Surprisingly, she also did “Human Nature”, off the Erotica album, and that was a highlight. But “Like a Prayer” was merely average and she forgot the words (twice) to “Ray of Light”. On that number, and on a few other songs, Madonna also played (or more accurately, she strummed along on) guitar, including a pretty sweet Gibson SG. Unfortunately, she wasn’t amped up enough to really hear her, so what was the point?

I guess I have bad luck at Madonna shows. Last time I saw her, years ago at Giants Stadium, there was an effing monsoon. (Seriously, animals were lining up two by two.) Seriously though, Madonna slipped and fell at least twice and then she wound up cutting the show short and nobody really even blamed her.)

But as for last week, at least I’ll have a cool story about where I was when Obama got elected.

January 17, 2009

VH1's "100 Greatest Hip-Hop Songs" Was a Noble but Flawed Attempt

Caught the rerun of VH1's list of the 100 Greatest Hip-Hop Songs. (The channel has compiled similar lists for 80’s songs, One Hit Wonders, and other categories.) I don’t know if there was an “expert” panel who made the selections and I’m not sure of the criteria VH1 used in choosing, but I have to say, this list wasn’t bad. For starters, I was glad to see there wasn’t an over-emphasis on recent songs and there was a good mix of cuts dating back to hip-hop’s early years in the late 70’s.
By my count, 18 of the top 50 came from the first 10 years of hip-hop, otherwise known as “rap”. (In the early days, the term “hip-hop” was just a nonsense word used by Love Bug Starski, Sugar Hill Gang and practically every other MC on the planet.) Twelve of the top 50 were from the last 10 years, and the remainder fell somewhere in the middle, so there was a good cross section of songs from the full history of the genre.

My biggest criticism, however, would be that there were a lot of what I would call “marginal” songs. And by marginal, I mean they were severely lacking in quality in one or more of the following:

  • Music
  • Lyrics
  • Creativity in the use of samples or otherwise (think "MC Hammer's U Can't Touch This" and Nate Dogg's "Regulate")
  • The MCs flow and delivery (Busta Rhymes and Eminem are standouts in this category)
  • Significance and lasting impact of the artist

Some of the songs that really didn’t measure up:

How did MC Lyte make this list...
"Lean Back" – Terror Squad featuring Fat Joe and Remy
"Can’t Play With My Yo-Yo" – Yo-Yo
"Cha Cha" – MC Lyte
"I’ll Be" – Foxy Brown featuring Jay-Z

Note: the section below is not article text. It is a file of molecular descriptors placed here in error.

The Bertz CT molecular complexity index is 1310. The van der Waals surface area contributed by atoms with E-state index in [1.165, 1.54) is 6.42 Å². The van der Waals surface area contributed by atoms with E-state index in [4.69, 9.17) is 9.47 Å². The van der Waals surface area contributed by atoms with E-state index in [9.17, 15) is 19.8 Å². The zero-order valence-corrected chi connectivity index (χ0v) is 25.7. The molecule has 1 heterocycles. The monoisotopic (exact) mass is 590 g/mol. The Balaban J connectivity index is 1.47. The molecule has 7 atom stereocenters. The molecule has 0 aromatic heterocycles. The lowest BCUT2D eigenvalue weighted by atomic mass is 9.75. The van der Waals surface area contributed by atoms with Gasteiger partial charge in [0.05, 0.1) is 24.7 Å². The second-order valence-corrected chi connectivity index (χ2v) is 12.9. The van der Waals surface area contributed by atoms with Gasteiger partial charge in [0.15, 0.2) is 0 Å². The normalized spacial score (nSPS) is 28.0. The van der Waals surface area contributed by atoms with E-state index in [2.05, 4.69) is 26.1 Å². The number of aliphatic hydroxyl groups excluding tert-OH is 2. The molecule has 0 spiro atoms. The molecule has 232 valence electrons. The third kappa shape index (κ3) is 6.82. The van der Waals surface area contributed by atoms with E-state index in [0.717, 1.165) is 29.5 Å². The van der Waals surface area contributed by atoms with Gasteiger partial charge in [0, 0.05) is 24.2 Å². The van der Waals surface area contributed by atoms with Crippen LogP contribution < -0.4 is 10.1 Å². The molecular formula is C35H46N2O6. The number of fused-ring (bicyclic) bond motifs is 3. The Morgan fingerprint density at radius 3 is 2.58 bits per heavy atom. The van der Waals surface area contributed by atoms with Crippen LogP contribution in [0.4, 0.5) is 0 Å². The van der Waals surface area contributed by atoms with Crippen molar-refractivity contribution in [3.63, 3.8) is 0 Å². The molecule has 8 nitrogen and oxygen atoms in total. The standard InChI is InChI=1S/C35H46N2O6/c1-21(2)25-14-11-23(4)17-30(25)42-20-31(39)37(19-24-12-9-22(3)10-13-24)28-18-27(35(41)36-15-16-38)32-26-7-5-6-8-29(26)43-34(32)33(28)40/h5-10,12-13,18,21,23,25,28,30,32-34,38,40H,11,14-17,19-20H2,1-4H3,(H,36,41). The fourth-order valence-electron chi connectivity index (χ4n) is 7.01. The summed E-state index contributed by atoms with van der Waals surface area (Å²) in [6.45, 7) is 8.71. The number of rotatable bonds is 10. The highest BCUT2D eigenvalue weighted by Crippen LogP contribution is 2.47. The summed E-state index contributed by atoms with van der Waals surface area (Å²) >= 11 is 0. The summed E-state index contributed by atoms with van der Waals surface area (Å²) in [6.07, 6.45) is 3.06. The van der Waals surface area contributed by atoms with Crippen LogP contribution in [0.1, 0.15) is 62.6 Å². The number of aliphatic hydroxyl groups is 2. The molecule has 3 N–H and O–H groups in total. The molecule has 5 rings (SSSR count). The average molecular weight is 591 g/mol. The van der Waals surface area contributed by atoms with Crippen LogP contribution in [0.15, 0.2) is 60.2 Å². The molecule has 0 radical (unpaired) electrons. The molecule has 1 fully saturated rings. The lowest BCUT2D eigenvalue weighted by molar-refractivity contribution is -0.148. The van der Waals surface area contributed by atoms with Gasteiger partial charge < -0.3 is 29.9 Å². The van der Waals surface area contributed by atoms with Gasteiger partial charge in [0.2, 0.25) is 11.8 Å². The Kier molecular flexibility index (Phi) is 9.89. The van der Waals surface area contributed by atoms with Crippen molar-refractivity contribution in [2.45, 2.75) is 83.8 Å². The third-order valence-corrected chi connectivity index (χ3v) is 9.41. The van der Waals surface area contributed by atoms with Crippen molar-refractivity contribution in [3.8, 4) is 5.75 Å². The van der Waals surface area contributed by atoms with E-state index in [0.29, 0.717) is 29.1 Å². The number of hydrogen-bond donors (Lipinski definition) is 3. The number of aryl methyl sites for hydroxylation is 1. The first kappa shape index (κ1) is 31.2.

"What’s Your Fantasy" – Ludacris featuring Shawna
"Now That We Found Love" – Heavy D and the Boyz

There were also several absurdities I noticed about this list:

Only one song by Public Enemy, "Fight the Power". Granted, it was number one, but no "Bring the Noise", "Don’t Believe the Hype" or "Welcome to the Terrordome", among others.

The Beastie Boys "Hold it Now Hit It" made the cut but not "Intergalactic", "Fight For Your Right", or "She’s Crafty".
No sign of anything by Kid Rock.

The Fugees' "Killing Me Softly" made the list but I'm not sure it qualifies as a hip-hop record. It’s pretty much just a remake of Roberta Flack’s Grammy-winning ballad.

If you knew LL Cool J could only have one song make the list, wouldn’t you have picked "Mama Said Knock You Out", "Goin’ Back to Cali", or "Jack the Ripper" instead of "Can’t Live Without My Radio"?

Wtf?… Sir Mixalot's novelty "Baby Got Back" ranked higher than Afrika Bambaataa's "Planet Rock"?

And lastly, here’s a few more songs (and artists) that shamefully failed to make VH1’s list:

... and not Blondie's "Rapture"?

"Rapture" – Blondie
The musically diverse band released this cut in 1980 and its rap break served as the first time Top-40 radio ever paid a single bit of attention to anything remotely resembling hip-hop.

"Rock Box" – Run DMC

"King of Rock" – Run DMC

Grandmaster Flash & The Furious Five
The pioneering group made number 3 with "The Message", but come on... nothing else by them? How about "Freedom" or "Scorpio", just for starters?

"The Adventures of Super Rhymes" – Jim Spicer
One of rap’s earliest (post Rapper’s Delight) hits was an 11-minute marathon of flawless rap flow, and, proving he was no flash in the pan, Spicer also had hits with "It Takes Money" and "The Bubble Bunch".